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ARC Home > Projects > Asia projects :
Cambodia | 2004 conference report | 2004 conference schedule | 2004 field training programme | Phnom Penh 2004 | Monks promote community forests in Cambodia | Cambodian Monks Help Preserve the Cardamoms | Cambodia's pagodas become eco-centres

Cambodia's pagodas become eco-centres

Cambodian monk's robe. Photo: CI.

After years of suppression under the Khmer Rouge and the unrest that followed, Cambodian people are trying to rebuild a sense of community. And in villages and towns the re-emerging centres of community life tend to be the pagodas. Their monks and nuns are helping people claim the right to education, and guiding them to understand, protect and improve their environment.

Association of Buddhists for the Environment (ABE)

Since 2005 the ABE has been creating a network of monks from all of Cambodia's 23 provinces working to strengthen the Sangha, or community of Buddhist monks and nuns, in order to protect the environment. The ABE was founded in Phnom Penh on 9th March 2005 with the presence of His Eminence of Sangaraja Bou Kry. It was supported by ARC as the consultants of World Bank Asia Faiths/Forest Initiative, and for the outreach workshops and training it worked closely with the conservation NGO, Mlup Baitong.

It is part of the Asian Buddhist Network, initially set up with the help of ARC and the World Bank, and run by monks for monks. It provides capacity building, training and advice for monks throughout the country.
Link here for the ABE's Sangha Network website.
Link here for a story about the ABE's work with Conservation International in the protected Cardamom Mountains.
Link here for a story about the ABE winning Audience Choice Award in 2007 in the Cambodian Environmental Film Festival.

Mlup Baitong

Mlup Baitong means ‘Green Shade’. It is a Cambodian NGO, which started by helping pagodas in Kampong Thom and Kampong Speu provinces to organise environmental projects and develop teaching materials and workshops. In 2002, for example monks raised 27,000 tree saplings to plant in the forests surrounding 14 pagodas. And monks attended 50 workshops and gave over 450 lectures on the environment in towns and villages. With their encouragement, pagodas are becoming centres for monitoring, such as with water surveys, and experimentation, such as with fuel-efficient cooking stoves.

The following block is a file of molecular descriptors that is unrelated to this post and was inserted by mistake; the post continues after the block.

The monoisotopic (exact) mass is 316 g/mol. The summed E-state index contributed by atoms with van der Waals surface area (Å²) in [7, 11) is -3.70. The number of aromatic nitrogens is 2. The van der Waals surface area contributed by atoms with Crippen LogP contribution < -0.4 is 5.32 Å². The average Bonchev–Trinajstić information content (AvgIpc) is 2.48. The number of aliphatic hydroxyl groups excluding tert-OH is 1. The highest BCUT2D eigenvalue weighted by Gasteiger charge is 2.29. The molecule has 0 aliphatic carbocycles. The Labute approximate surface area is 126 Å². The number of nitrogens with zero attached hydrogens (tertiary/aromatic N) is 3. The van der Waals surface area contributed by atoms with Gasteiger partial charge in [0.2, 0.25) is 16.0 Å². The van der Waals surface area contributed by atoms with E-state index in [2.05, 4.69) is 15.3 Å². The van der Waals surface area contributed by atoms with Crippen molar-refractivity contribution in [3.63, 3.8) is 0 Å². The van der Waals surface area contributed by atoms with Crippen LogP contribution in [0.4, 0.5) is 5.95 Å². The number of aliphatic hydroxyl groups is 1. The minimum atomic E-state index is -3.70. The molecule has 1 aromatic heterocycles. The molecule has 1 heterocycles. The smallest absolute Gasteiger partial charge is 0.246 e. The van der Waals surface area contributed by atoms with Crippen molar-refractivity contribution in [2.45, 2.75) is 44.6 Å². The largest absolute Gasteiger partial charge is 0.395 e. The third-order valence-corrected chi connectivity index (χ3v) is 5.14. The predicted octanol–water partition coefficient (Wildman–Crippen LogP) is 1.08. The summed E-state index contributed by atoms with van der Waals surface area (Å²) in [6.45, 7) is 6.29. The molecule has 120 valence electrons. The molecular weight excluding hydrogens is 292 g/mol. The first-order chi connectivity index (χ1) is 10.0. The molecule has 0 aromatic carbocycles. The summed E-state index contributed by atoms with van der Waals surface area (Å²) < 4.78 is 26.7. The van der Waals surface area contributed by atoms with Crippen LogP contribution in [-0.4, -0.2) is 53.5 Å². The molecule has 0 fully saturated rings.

Cambodian monks rebuilding the forest and the community. Photo: CI.
Since 1999 Mlup Baitong has linked villagers, monks, nuns, teachers and students with officials from the Department of Education, the Ministry of Environment, local park officers and the military. They have many success stories: an environmental radio and advocacy programme, the first of its kind in Cambodia, broadcasts twice a week, with coverage to 70% of the country; their women and environment programme has formed 22 small-income groups for village women producing goods for home consumption and for sale at village level; their military environmental training programme trains personnel operating in and outside national park areas on topics such as forestry and wildlife laws. Part of the role of the Asian Buddhist network is to help share such positive experiences – and help maintain momentum.

As one man from Ratanakiri Province told Mlup Baitong: ‘The forest and the land around it is our life. We are nothing without our land, our forest, our streams.’

For a case study of a Mlup Baitong waste management project in Kirirom National Park, see the Blacksmith Institute website.


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August 10 2007:
Cambodian Monks Join Efforts to Preserve the Cardamoms
Deep in the heart of Cambodia’s Central Cardamom Mountains, monks and conservationists are joining together to protect the region’s endangered flora and fauna.